'Must Read' Recommendations

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'Must Read' Recommendations

Postby chef » Fri Mar 26, 2010 6:31 am

I am sure this has been discussed over the years in several of the forum already. However, I don't wish to have to use the search engine and look through years of commentary.

My question to you is which 5 books would you consider as 'must reads' for us Uechi karateka or any serious martial artist? Which would be the most useful and helpful books you could recommend be read?

Feel free to include links you have on this subject matter.

Regards,
Vicki
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Postby CANDANeh » Fri Mar 26, 2010 8:37 am

Bubishi

author Patrick MacCarthy

Interesting historical perspective and certainly well researched.
Plenty of references to Uechi Kanbun, Kanie and the Hou connection which makes it particularly interesting for Uechika.
I highly recommend it.
http://www.flipkart.com/bible-karate-bubishi-patrick-mccarhty/0804820155-a7w3fkjl5c

Bubishi by Pat McCarthy
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Postby MikeK » Fri Mar 26, 2010 2:26 pm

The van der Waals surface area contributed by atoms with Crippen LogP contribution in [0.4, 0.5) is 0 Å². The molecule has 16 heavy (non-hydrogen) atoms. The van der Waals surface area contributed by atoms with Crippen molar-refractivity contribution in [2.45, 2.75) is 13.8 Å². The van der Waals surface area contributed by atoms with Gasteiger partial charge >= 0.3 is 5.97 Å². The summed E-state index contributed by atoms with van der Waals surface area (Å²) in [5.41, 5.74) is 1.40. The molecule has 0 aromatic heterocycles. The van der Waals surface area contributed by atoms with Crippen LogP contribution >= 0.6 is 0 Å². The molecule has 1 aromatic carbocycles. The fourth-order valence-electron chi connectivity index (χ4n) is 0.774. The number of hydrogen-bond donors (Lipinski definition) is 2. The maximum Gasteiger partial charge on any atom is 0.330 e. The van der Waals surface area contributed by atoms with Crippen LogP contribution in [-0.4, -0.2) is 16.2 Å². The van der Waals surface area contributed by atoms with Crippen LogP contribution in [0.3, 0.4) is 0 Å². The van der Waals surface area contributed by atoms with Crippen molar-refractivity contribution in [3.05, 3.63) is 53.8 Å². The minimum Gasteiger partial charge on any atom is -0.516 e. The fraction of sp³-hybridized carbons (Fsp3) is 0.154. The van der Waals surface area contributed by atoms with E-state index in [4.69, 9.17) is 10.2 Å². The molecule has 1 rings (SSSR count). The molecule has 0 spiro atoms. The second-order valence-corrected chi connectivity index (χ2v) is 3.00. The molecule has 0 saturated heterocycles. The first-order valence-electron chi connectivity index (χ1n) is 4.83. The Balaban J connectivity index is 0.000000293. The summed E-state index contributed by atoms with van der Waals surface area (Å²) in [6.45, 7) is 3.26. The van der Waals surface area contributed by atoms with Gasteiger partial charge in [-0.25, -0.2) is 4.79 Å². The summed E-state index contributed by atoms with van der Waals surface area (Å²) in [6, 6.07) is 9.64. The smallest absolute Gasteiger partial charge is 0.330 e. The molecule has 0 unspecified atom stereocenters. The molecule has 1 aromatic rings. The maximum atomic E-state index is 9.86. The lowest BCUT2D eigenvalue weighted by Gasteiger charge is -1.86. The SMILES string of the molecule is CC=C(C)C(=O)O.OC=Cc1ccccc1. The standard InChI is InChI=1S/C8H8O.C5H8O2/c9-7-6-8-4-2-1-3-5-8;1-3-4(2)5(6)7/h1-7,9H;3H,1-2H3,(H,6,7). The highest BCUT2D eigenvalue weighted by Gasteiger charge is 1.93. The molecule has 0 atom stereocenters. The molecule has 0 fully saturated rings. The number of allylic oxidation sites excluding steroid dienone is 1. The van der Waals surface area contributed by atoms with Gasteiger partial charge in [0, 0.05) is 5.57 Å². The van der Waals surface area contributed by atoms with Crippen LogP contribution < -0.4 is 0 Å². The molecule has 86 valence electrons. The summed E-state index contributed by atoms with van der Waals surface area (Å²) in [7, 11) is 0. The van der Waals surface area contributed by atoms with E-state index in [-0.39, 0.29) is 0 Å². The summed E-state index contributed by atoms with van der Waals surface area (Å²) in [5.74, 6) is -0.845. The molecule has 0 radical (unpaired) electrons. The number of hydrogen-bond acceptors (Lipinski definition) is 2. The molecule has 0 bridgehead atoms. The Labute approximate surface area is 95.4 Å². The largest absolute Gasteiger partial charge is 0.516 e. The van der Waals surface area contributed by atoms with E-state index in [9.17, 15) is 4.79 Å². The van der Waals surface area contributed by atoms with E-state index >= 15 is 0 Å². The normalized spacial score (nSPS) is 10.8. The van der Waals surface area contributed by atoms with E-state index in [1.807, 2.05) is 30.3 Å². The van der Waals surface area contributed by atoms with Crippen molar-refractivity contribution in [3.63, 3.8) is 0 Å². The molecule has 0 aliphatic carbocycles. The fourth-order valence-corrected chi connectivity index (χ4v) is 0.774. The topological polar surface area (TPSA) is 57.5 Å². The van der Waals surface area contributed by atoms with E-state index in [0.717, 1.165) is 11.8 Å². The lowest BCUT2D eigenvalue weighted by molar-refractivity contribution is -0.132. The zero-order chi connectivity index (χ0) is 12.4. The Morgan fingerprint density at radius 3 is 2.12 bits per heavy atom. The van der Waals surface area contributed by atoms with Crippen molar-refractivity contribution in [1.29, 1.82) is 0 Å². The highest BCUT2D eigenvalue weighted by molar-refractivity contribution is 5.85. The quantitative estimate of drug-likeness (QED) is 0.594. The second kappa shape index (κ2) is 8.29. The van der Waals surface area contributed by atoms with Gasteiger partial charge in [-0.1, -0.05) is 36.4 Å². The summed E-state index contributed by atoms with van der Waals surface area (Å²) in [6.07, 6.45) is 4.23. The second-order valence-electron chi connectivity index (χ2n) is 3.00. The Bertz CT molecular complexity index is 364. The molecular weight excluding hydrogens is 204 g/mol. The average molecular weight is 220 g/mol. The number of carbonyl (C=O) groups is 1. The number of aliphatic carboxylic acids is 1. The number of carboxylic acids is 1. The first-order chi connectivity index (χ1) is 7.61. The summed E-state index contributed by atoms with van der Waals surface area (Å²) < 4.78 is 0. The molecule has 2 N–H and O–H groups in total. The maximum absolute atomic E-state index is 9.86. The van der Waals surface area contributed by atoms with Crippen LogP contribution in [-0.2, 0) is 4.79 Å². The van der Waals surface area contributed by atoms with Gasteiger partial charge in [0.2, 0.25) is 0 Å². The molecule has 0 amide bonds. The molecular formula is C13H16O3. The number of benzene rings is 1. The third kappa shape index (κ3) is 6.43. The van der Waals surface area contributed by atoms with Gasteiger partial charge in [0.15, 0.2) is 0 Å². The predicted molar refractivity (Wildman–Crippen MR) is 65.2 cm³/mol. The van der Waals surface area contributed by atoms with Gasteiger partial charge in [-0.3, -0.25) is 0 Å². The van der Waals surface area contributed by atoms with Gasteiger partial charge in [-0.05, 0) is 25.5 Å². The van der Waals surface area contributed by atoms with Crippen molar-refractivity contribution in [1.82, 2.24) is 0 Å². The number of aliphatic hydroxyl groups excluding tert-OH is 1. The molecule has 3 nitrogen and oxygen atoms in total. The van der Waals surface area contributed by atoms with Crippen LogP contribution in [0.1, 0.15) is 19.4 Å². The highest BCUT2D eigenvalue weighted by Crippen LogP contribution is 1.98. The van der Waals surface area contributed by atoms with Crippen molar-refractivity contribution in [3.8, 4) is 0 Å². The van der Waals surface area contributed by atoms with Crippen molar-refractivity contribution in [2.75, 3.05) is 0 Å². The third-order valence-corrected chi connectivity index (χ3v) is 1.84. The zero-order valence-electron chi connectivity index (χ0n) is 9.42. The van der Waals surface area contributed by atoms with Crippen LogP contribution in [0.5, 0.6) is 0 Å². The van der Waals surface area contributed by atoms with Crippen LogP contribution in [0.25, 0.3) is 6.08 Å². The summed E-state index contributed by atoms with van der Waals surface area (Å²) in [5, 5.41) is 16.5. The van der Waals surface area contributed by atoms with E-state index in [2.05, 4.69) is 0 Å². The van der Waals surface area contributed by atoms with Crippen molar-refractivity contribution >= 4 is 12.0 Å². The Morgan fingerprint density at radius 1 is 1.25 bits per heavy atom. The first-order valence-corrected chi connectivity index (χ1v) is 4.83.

I'm not a fan of many karate or martial arts books and could come up with a list of what I wouldn't recommend. :lol:

Here's a list of books that I did like and why.

By the Sword: A History of Gladiators, Musketeers, Samurai, Swashbucklers, and Olympic Champions
I found this one interesting as in many ways the history of use of the sword mirrors the recent history of modern martial arts (1800-present).

Medieval Combat; A Fifteenth-Century Manual of Swordfighting and Close-Quarter Combat by Hans Talhoffer
A very old German guide for combat that shows how developed Western martial arts were.

Angry White Pyjamas: A Scrawny Oxford Poet Takes Lessons From The Tokyo Riot Police by Robert Twigger
An entertaining story about how the author goes from 0 to Aikido black belt in 1 year.

Kata, The Folk Dances of Shotokan Rob Redmond.
A real book, that you can download for free as a pdf. Goes into history and throws out some ideas on history and why, where and what kata is. Rob is an excellent writer and being free there is no excuse not to read this.

Sabaki Method by Ninomiya. Mostly sport based but it's just so well put together and is what other karate books attempting to teach technique should be.

If I think of any others I'll list them.
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Postby AAAhmed46 » Sat Mar 27, 2010 4:50 am

MikeK wrote:I'm not a fan of many karate or martial arts books and could come up with a list of what I wouldn't recommend. :lol:

Here's a list of books that I did like and why.

By the Sword: A History of Gladiators, Musketeers, Samurai, Swashbucklers, and Olympic Champions
I found this one interesting as in many ways the history of use of the sword mirrors the recent history of modern martial arts (1800-present).